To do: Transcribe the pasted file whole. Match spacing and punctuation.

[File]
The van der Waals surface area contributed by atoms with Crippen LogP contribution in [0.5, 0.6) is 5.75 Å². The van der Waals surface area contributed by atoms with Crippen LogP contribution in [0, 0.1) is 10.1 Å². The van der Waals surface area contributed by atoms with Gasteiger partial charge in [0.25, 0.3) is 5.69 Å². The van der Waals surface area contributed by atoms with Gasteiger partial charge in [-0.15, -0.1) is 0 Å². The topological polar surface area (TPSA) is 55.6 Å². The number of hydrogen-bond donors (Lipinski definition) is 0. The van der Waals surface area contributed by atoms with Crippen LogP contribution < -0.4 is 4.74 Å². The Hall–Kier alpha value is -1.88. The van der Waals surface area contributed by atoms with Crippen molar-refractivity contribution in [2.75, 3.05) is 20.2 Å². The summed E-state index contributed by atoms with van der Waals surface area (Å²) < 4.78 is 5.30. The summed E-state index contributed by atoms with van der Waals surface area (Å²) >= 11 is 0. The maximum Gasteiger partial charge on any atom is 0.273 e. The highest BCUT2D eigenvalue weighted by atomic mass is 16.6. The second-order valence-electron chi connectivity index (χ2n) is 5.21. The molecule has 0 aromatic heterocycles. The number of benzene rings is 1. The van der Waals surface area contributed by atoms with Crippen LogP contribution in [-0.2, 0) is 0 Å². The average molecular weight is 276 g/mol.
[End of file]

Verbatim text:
The van der Waals surface area contributed by atoms with Crippen LogP contribution in [0.5, 0.6) is 5.75 Å². The van der Waals surface area contributed by atoms with Crippen LogP contribution in [0, 0.1) is 10.1 Å². The van der Waals surface area contributed by atoms with Gasteiger partial charge in [0.25, 0.3) is 5.69 Å². The van der Waals surface area contributed by atoms with Gasteiger partial charge in [-0.15, -0.1) is 0 Å². The topological polar surface area (TPSA) is 55.6 Å². The number of hydrogen-bond donors (Lipinski definition) is 0. The van der Waals surface area contributed by atoms with Crippen LogP contribution < -0.4 is 4.74 Å². The Hall–Kier alpha value is -1.88. The van der Waals surface area contributed by atoms with Crippen molar-refractivity contribution in [2.75, 3.05) is 20.2 Å². The summed E-state index contributed by atoms with van der Waals surface area (Å²) < 4.78 is 5.30. The summed E-state index contributed by atoms with van der Waals surface area (Å²) >= 11 is 0. The maximum Gasteiger partial charge on any atom is 0.273 e. The highest BCUT2D eigenvalue weighted by atomic mass is 16.6. The second-order valence-electron chi connectivity index (χ2n) is 5.21. The molecule has 0 aromatic heterocycles. The number of benzene rings is 1. The van der Waals surface area contributed by atoms with Crippen LogP contribution in [-0.2, 0) is 0 Å². The average molecular weight is 276 g/mol.